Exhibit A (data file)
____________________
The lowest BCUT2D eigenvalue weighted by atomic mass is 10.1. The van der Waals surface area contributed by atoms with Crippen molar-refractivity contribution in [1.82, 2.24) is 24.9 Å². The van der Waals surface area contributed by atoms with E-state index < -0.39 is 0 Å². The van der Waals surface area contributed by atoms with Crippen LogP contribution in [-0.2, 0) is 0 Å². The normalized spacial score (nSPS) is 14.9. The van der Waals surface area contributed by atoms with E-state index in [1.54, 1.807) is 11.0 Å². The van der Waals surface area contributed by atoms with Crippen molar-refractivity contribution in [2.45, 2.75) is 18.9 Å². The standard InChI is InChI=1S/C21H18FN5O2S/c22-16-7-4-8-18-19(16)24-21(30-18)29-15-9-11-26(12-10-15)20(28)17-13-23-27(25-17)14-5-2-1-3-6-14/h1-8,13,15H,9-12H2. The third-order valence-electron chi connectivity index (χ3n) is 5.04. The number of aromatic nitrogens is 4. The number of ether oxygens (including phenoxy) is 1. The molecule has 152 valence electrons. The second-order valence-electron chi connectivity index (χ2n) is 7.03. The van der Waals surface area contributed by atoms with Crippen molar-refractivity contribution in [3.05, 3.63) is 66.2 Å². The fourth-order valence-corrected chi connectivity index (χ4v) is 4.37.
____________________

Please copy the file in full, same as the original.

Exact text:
The lowest BCUT2D eigenvalue weighted by atomic mass is 10.1. The van der Waals surface area contributed by atoms with Crippen molar-refractivity contribution in [1.82, 2.24) is 24.9 Å². The van der Waals surface area contributed by atoms with E-state index < -0.39 is 0 Å². The van der Waals surface area contributed by atoms with Crippen LogP contribution in [-0.2, 0) is 0 Å². The normalized spacial score (nSPS) is 14.9. The van der Waals surface area contributed by atoms with E-state index in [1.54, 1.807) is 11.0 Å². The van der Waals surface area contributed by atoms with Crippen molar-refractivity contribution in [2.45, 2.75) is 18.9 Å². The standard InChI is InChI=1S/C21H18FN5O2S/c22-16-7-4-8-18-19(16)24-21(30-18)29-15-9-11-26(12-10-15)20(28)17-13-23-27(25-17)14-5-2-1-3-6-14/h1-8,13,15H,9-12H2. The third-order valence-electron chi connectivity index (χ3n) is 5.04. The number of aromatic nitrogens is 4. The number of ether oxygens (including phenoxy) is 1. The molecule has 152 valence electrons. The second-order valence-electron chi connectivity index (χ2n) is 7.03. The van der Waals surface area contributed by atoms with Crippen molar-refractivity contribution in [3.05, 3.63) is 66.2 Å². The fourth-order valence-corrected chi connectivity index (χ4v) is 4.37.